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Endless Legend | Officially released. Available now on Steam

Pandora: First Contact Beta Preview

By on February 26th, 2013 2:20 pm

Pandora: First Contact | Intro Screen

Slitherine and Matrix Games announced Pandora: First Contact, their new sci-fi turn-based 4X strategy game, back in April of 2012.

We had very little news on this title for very long, and it was only recently that the publishers, and Proxy Studios – the developer – have announced they have reached beta. This was back in November of 2012. But, by then, it was more of a closed beta, with very limited access. Now, on February 2013 they launched a broader beta campaign, which I was allowed to participate on.

I tried the game and played it in two separate sessions. In the first session I played for about half an hour. On a second iteration I played for a couple of hours more. What follows are some details on what you can expect about this new sci-fi 4X game set in the Earth-like planet of Pandora.

So, what’s Pandora: First Contact?

In general, Pandora plays similar to the Civilization games (especially the 4th and 5th installments) and the sci-fi spin-off title Sid Meier’s Alpha Centauri. It’s very clear that Pandora borrows many concepts from these 4X games, and then combines them on its own unique way. This was already more or less evident from the features list and screenshots, but it’s now confirmed to be so. So, it’s not a bad thing to start with, but the contrary.

In Pandora, your goal is to grow your influence from a single initial settlement, a tiny city on an alien planet in this case, into a powerful and dominant empire, as any game that follows the 4X formula usually allows you to. The surroundings are unknown, and bit by bit you start to explore and solve Pandora’s mysteries. Something interesting to explore there, some nice resources to exploit later there. And, very soon, you’ll bump into indigenous lifeforms. And they aren’t friendly, at least to start with they aren’t.

Pandora: First Contact | The aliens

The first alien creatures you’ll encounter are the Xenomorph Drones. Not quite the Xenomorph aliens from the Alien franchise I’m sure :) but it’s too soon to tell what exactly they have in common with those chest exploding monsters, besides the name that is. If they have any resemble at all.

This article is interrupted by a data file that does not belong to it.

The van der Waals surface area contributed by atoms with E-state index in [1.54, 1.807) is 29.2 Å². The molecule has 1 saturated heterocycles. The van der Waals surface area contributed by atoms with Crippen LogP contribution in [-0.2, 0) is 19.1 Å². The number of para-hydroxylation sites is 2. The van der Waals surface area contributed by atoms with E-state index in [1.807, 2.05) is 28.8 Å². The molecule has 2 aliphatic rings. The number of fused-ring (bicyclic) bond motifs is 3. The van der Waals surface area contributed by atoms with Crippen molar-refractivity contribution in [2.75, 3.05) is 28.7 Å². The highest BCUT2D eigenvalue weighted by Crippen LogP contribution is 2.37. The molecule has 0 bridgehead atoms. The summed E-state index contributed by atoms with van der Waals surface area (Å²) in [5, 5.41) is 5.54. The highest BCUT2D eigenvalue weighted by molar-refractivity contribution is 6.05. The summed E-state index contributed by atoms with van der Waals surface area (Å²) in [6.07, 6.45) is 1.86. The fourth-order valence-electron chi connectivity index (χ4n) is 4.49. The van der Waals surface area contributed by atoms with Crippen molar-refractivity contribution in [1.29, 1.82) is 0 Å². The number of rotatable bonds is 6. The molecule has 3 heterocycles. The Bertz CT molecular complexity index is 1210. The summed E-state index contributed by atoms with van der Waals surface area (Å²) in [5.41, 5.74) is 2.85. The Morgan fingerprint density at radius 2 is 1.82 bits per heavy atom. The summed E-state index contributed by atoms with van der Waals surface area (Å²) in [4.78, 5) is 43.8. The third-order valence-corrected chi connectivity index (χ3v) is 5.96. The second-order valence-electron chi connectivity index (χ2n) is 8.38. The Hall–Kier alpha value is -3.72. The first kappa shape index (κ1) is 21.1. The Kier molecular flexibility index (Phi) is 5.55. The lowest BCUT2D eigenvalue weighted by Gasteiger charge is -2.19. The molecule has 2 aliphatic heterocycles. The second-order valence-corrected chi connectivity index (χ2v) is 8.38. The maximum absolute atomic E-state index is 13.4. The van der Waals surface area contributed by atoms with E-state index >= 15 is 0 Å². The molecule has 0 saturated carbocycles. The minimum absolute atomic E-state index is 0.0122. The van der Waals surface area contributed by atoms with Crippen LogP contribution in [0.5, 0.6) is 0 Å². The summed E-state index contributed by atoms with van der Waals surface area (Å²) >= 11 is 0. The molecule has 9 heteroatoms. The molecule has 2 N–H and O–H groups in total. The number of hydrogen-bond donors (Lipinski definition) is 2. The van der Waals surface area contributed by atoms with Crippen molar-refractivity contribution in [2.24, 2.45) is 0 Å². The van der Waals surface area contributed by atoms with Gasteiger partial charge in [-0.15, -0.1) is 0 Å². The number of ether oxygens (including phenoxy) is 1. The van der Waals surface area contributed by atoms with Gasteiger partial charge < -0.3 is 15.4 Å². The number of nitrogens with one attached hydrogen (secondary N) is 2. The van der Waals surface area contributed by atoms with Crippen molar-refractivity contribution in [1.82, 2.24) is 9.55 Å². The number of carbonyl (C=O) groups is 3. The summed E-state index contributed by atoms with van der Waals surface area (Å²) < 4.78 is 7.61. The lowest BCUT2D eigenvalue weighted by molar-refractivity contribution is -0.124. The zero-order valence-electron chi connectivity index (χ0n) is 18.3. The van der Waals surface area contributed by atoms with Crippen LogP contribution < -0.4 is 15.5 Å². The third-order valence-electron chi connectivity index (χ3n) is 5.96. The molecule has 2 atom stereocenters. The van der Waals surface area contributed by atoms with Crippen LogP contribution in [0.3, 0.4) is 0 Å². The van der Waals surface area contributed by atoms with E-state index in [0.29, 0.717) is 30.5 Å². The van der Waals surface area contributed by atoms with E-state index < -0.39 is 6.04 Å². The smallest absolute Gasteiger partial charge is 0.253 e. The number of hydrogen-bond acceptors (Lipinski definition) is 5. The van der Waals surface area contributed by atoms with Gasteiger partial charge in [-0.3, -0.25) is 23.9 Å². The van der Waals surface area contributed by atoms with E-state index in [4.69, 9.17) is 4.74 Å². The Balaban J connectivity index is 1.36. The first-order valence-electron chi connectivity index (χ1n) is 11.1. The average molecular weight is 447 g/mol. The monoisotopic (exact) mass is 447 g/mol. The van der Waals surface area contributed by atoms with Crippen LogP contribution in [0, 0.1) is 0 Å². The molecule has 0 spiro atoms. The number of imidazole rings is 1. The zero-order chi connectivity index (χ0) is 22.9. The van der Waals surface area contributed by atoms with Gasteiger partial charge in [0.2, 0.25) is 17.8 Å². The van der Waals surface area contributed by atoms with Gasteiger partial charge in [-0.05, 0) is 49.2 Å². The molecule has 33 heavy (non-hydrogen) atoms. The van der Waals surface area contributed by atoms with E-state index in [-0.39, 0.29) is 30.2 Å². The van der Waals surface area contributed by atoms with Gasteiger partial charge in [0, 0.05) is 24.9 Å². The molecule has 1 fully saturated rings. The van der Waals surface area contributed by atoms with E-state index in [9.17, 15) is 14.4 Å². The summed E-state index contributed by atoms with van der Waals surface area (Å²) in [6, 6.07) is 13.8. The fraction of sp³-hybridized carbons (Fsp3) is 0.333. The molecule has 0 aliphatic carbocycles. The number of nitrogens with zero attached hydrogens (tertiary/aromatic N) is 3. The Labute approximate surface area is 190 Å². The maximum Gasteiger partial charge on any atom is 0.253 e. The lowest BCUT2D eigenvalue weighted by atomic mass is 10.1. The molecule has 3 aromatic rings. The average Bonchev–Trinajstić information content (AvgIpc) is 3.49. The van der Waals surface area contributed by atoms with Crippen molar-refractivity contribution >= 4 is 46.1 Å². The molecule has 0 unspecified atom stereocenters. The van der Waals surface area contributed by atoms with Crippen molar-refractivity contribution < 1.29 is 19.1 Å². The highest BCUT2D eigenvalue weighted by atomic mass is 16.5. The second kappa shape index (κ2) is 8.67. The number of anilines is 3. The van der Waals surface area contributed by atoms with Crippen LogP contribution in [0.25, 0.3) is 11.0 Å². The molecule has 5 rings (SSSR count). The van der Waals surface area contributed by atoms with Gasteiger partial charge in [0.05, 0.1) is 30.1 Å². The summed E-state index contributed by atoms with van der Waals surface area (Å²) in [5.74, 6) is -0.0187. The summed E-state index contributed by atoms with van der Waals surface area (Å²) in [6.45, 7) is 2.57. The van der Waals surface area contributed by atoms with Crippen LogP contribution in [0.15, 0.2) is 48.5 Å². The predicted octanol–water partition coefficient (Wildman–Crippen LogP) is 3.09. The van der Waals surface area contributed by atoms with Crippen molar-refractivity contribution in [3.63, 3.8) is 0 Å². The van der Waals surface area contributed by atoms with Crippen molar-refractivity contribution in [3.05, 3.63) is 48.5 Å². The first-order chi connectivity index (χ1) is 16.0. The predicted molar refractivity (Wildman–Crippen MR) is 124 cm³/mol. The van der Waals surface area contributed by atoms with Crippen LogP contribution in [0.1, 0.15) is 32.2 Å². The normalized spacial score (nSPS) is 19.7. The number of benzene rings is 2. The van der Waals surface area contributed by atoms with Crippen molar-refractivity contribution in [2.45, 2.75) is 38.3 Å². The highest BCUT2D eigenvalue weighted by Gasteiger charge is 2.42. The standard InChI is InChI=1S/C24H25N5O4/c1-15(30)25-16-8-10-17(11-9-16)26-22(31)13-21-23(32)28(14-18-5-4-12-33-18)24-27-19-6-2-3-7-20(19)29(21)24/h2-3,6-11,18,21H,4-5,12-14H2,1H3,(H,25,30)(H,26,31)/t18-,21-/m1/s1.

In Pandora, the empire management unit is, without surprise for a planetary 4X game type: the city. So, everything in general – basically your entire economy – is tied to how well placed and how well developed your cities are. You can instruct your population to focus on four main areas of labor. Each population unit may be a farmer, miner, worker or scientist, and, you may re-allocate them according to your immediate needs.

The labor allocation mechanic is somewhat similar to the ones found in other 4X strategy games, but it’s also quite unique on its own way, since production is not only a function of potential resources present in a city but also the amount of resources you currently stock in a global depot. Therefore, there’s more interdependence between cities, as every city may benefit from the global stock to which every city may also contribute to.

So, Pandora’s economy is based on food, minerals, production, research and credits. On top of these basic elements, you also need to deal with pollution and morale. As explained above, production is not only derived from potential resources available but also about how much you currently have in stock, which makes the production mechanic more dynamic than usually found in other 4X games. So, while your base production, per turn, may be the same, your production ratio may be significantly faster or slower depending on how many people you allocate for the job and the amount of minerals you currently have in stock.

Pandora: First Contact | City Management

Basically, the more resources you have in stock, and the more workers you allocate to production, the faster production of units and buildings will be. This contrasts with other game’s solutions where production is a fixed (and local) function of resource potential and population allocation. Speaking of production, you can build only one project at a time (building or unit) but you can rush production through accumulated credits from day 1.

Research plays a bit differently from other games, namely from Civ games, as a tech tree is not explicitly presented to you (as of yet at least), and the outcome of each tech breakthrough is also not all revealed. But, in a way, research in Pandora works rather similar to Alpha Centauri’s research model, since there you also don’t have a clear idea of how to beeline towards a certain tech.

In Pandora, you do have an idea on what each tech purpose is, and what sort of outcome it may unlock. But, while each tech describes what future tech it leads to, it’s somewhat hard to have a sense of what needs to be researched in order to reach a certain more desired and more advanced tech. It’s not the same as going with Alpha Centauri’s blind tech progression, where you can only choose a research area but not the tech itself, but still a somewhat more mysterious way to unlock new techs.

Pandora: First Contact | Research

In a way, I do sympathize with what the devs are trying to do. To go with a somewhat more mysterious model for tech progression, as your gut feeling may lead you to think this is the best way to go. In real life you shouldn’t know exactly what you’d get when doing research on a particular field, right? I mean, the exact outcome. So, currently, the game gives you a glimpse on what you’ll get when you breakthrough a tech but not all the info. I guess some people may prefer it this way but probably a good amount may not (this mystery feeling applies more to the first couple of breakthroughs of course).